Pear salad with pu-erh dressing and salmon

We ended up splitting a pot of oolong together and digging into dessert. This was the most soft and delicious gingerbread I’ve ever had. It was accompanied by a drizzle of blood orange syrup and five spice whipped cream. Yum!

Gingerbread with five spice cream and orange

Dushanbe Tea House was incredible. I was worried that a place that specializes in tea couldn’t possibly also make great food, but WOW they do. The whole place felt very authentic and natural, not gimmicky and contrived as these types of theme places can be. I can’t recommend it highly enough if you’re ever in Boulder!

Bee in Dushanbe garden

One place that was just ok was Chez Thuy, a Vietnamese place walking-distance from our rental. The free rice porridge was the best part of the meal!

Chez Thuy spring roll

The spring rolls were dry and flavorless, Jeff’s green curry was bland and full of watery vegetables, and my sampler plate of nori rolls, skewered beef, tempura shrimp, and stuffed chicken wing was way too heavy and strangley spiced.

Chez Thuy sampler plateChez Thuy green curry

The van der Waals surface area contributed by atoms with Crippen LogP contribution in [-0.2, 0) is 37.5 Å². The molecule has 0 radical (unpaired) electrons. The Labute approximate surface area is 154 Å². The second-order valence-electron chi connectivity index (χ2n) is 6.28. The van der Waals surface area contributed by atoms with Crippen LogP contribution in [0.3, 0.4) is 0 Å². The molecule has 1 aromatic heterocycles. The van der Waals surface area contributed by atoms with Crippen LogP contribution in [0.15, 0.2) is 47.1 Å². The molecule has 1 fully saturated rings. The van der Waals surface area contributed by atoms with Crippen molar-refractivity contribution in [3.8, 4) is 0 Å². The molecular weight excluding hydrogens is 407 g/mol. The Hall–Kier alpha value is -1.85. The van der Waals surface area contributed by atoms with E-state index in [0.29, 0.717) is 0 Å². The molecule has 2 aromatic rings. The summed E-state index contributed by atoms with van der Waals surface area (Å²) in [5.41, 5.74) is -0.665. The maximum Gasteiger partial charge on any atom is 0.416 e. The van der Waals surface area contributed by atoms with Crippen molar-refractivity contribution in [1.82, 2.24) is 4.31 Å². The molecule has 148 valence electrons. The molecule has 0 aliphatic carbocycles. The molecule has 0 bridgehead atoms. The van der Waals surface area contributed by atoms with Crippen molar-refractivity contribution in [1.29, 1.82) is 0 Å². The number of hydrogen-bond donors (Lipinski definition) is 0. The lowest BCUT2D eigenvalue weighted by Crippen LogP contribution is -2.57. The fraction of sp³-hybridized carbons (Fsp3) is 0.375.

I ended up taking mine back to the rental in hopes of snacking on it later, but it began to smell so atrociously within an hour that I never ended up eating it and it just stunk up the place for days. Skip Chez Thuy if you’re ever in town.

Back to the good stuff!

We caught up with some of our friends who moved out to Denver a while back and they could not stop raving about Snooze, a brunch place on Pearl St. that we’d passed a few times that was always crowded. We decided to take them up on their recommendation one morning and headed over expecting a long wait. Lucky for us, we were seated immediately on their lovely patio for prime people-watching!

Blueberry blossom pancakes at Snooze

I got the Blueberry Blossom pancakes: two super-fluffy and light pancakes studded with fresh berries and drizzled in local honey, topped with a sugary oat crumble and lavender butter! Best. Pancakes. Ever.